IRENE, South Africa -- The U.S. is moving on, with no way to appeal the disallowed goal that would have given the Americans a lead in their 2-2 World Cup tie against Slovenia.
Referee Koman Coulibaly, who ESPN.com was reporting Saturday would be banished from the rest of the World Cup, called off an apparent goal by Maurice Edu off Landon Donovan's free kick in the 86th minute Friday night. The U.S. already had rallied from a two-goal deficit.
"There is no process for appeals for a decision on the field," team spokesman Michael Kammarman said Saturday. "We have not asked for any official comment from FIFA in regards to the call."
Players asked Coulibaly repeatedly why he whistled off the goal. Speculation has ranged from a possible foul on American captain Carlos Bocanegra, who had an arm around Nejc Pecnik, and one on Clint Dempsey, who pushed Andraz Kirm.
Looking at the replay, more Slovenes were holding Americans than vice versa. Aleksandar Radosavljevic held Michael Bradley in a bear hug,
Bradley had his own theory: Coulibaly might have regretted his decision to award the free kick. Valter Birsa had been called for a foul on Steve Cherundolo.
"I think it's a good goal, first. I think the only things really that could be called would be penalty kicks for us," the coach said. "There are times when a referee, for whatever reason, blows a foul and now thinks either he didn't make the correct call on the foul or from a previous play, and then literally as soon as the free kick's taken, he blows his whistle, OK?
"So you can speculate all you want about which guy and everything, I think it's a waste of time. All right? I think there was nothing there. I think it's a good goal. And that's that."
FIFA spokesman Nicolas Maingot said Saturday the governing body would not discuss Coulibaly's performance before a scheduled session Monday, when the 30 World Cup officials and members of the FIFA Referees Committee will meet with the media.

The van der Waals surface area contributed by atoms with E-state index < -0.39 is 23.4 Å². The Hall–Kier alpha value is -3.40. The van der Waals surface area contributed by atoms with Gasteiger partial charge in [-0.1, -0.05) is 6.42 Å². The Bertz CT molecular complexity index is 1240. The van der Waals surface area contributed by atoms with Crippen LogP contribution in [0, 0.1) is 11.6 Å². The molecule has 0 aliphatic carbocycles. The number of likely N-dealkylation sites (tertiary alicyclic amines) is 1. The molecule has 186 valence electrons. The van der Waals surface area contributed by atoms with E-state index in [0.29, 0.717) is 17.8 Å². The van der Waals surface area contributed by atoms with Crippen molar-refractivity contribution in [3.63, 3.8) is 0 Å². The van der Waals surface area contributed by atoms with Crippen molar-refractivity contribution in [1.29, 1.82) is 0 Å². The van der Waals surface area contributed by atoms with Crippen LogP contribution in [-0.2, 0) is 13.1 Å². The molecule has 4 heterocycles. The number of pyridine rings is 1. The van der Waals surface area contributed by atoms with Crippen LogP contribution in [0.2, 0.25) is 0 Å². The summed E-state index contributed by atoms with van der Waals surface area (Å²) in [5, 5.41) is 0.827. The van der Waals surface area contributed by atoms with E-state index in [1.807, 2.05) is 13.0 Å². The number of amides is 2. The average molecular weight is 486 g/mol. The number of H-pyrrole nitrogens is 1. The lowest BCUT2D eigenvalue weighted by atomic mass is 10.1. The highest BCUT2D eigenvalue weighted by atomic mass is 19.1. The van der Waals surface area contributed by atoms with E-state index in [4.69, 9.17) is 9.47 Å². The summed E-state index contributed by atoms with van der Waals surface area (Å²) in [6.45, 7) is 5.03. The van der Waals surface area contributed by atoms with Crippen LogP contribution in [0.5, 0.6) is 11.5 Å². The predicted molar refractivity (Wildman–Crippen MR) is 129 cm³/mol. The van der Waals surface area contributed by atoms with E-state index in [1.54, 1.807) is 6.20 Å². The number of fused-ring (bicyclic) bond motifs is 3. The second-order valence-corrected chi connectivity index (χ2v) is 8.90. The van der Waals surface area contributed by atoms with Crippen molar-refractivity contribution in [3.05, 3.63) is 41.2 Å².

The U.S. team has been besieged with questions why soccer referees don't publicly explain controversial decisions, as umpires and referees do in U.S. sports.
"We're all accustomed to the fact that if it's an NFL playoff game and there's a call that's in question, there will be a statement by the league from the referees, but FIFA operates differently," Bradley said. "There are some aspects of it that are not made 100 percent clear. So from our end we get used to that."
The U.S. would advance from the group phase if it beats Algeria on Wednesday or even with a tie as long as England loses to Slovenia. If the U.S. and England both draw, the Americans would advance if they maintain their goal advantage over the English, currently 3-1.
But if England draws and scores two more goals than the U.S. does in the final game, the United States and England would finish even on all tiebreakers. FIFA would conduct a drawing of lots -- it's unclear whether that means a coin flip or another method -- to determine which team goes to the second round.
The only time lots were used in a World Cup was in 1990, when the format was slightly different and 24 teams competed. Both Ireland and the Netherlands advanced with exactly the same results, and FIFA used lots to determine the Irish would finish second in Group F and the Dutch would be third.
In the next round, the Netherlands lost to eventual champion Germany, while Ireland won a shootout over Romania to get to the quarterfinals, where it fell to host Italy.
"I don't think anyone really wants that, to be honest" defender Jay DeMerit said. "I think as players and as a team and for fans, it should never really come down to things like that, but unfortunately that's the rules we live by. There's still a lot of soccer to be played between all four teams. And like I said, it will be very interesting to find out how the chips fall. And now we just have to make sure that we take care of things of our end and hope that it doesn't come to something like that."